Stock fell out of bed after yet another disappointing jobs report. But while sluggish, we are still in a very slow recovery. The interesting thing will be to see how this plays out over time. We’re four years into this recovery and under normal circumstances we should be on the lookout for a market and economic correction in our near future. This is the boom and bust cycle typical of free markets. So we need to ask ourselves, is this a normal economic recovery?
Economic boom and bust cycles are a factor of human nature. Our minds like to project straight lines into the distant future as we expect conditions to remain stable. No doubt we’ve all experienced this phenomena in the stock market as traders, but the same thing equally applies to business owners and managers out in industry. When business is good, they anticipate it will continue indefinitely and they ramp up capacity and employment in anticipation of future growth. Get a larger number of managers anticipating a rosy future and we become vulnerable to an economic correction as businesses find themselves over-staffed and start layoffs. Fewer employed means fewer customers means more layoffs and the cycle continues until companies can’t afford to cut any more staff. The economy is like a yo-yo going up and down overshooting on the high side and then on the low side.
So what does that mean for us right now? I see a pathetically slow recovery and that might change how this boom and bust cycle plays out. It would be hard to argue we are in the middle of an overly optimistic boom cycle. The last several years have been full of nerve-wracking headlines and paranoid managers would rather sit on their hands than put their neck on the line and risk getting their head cut off by some unanticipated economic catastrophe. This restraint on the part of business might actually keep the economy from overheating in its typical way. This conservatism by business might allow this recovery to extend far longer than normal and there could be a lot more upside before we hit our next euphoric peak.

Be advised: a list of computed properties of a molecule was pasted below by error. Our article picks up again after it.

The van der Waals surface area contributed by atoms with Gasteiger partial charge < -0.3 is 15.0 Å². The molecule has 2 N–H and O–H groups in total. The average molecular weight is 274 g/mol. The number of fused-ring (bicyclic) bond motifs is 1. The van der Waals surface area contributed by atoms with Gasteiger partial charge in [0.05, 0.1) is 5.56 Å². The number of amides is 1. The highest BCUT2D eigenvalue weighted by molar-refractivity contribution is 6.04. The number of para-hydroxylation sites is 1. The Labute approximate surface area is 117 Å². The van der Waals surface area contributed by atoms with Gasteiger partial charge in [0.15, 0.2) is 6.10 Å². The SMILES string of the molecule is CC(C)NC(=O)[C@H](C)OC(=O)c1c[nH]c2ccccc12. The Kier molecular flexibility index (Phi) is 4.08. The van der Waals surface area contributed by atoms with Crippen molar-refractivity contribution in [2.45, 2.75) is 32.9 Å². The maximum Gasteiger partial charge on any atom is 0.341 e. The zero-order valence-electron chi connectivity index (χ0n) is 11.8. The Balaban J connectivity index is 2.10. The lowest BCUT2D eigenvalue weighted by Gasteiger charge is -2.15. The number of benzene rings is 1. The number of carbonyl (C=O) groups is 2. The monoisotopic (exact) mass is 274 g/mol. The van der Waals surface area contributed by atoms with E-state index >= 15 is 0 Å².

As I shared before, we could be in the start of a 10 or 15 year secular bull market and that is because business, banks, and investors are so overly pessimistic and restrained after the first 10 years of this century. Companies are hording cash and the 10 year treasury is yielding far less than 2%. That isn’t even keeping up with inflation! There are deep wounds in people’s psyches and it will take a good long time for them to be excited about the markets and economy again, but it will happen over time and for those who have the courage to invest for the long-term in these uncertain markets will be hugely rewarded. The market is up more than 100% from its 2009 lows and that is just the start of the move we’ll see over the next 10 years.
The US carried much of the world economically and technologically since the end of WWII, but now the rest of the world is catching up to us and the world will have ten times as many inventors, entrepreneurs, and middle class driving the 21st century economy forward. It isn’t that the US is losing its edge, but that the rest of the world will now start contributing ideas and innovation.
But for the near term, I expect one more shakeout at the lower end of the June’s trading range before we begin our year-end rally. Our election, Europe and China will start falling into place and the market will start rallying as many of those issues are finally put to bed.
Jani Ziedins (pronounced Ya-nee) is a full-time investor and writer who has successfully traded stocks and options for more than a decade. He earned a B.S. in Mechanical Engineering from the Colorado School of Mines and an MBA and M.S. Marketing from the University of Colorado Denver. His prior professional experience includes manufacturing engineering at Fortune 500 companies, structural engineering, small business consultant, collegiate instructor, and managing investment real estate. He is now fortunate enough to trade full-time from home, affording him the luxury of spending extra time with his wife and two young children.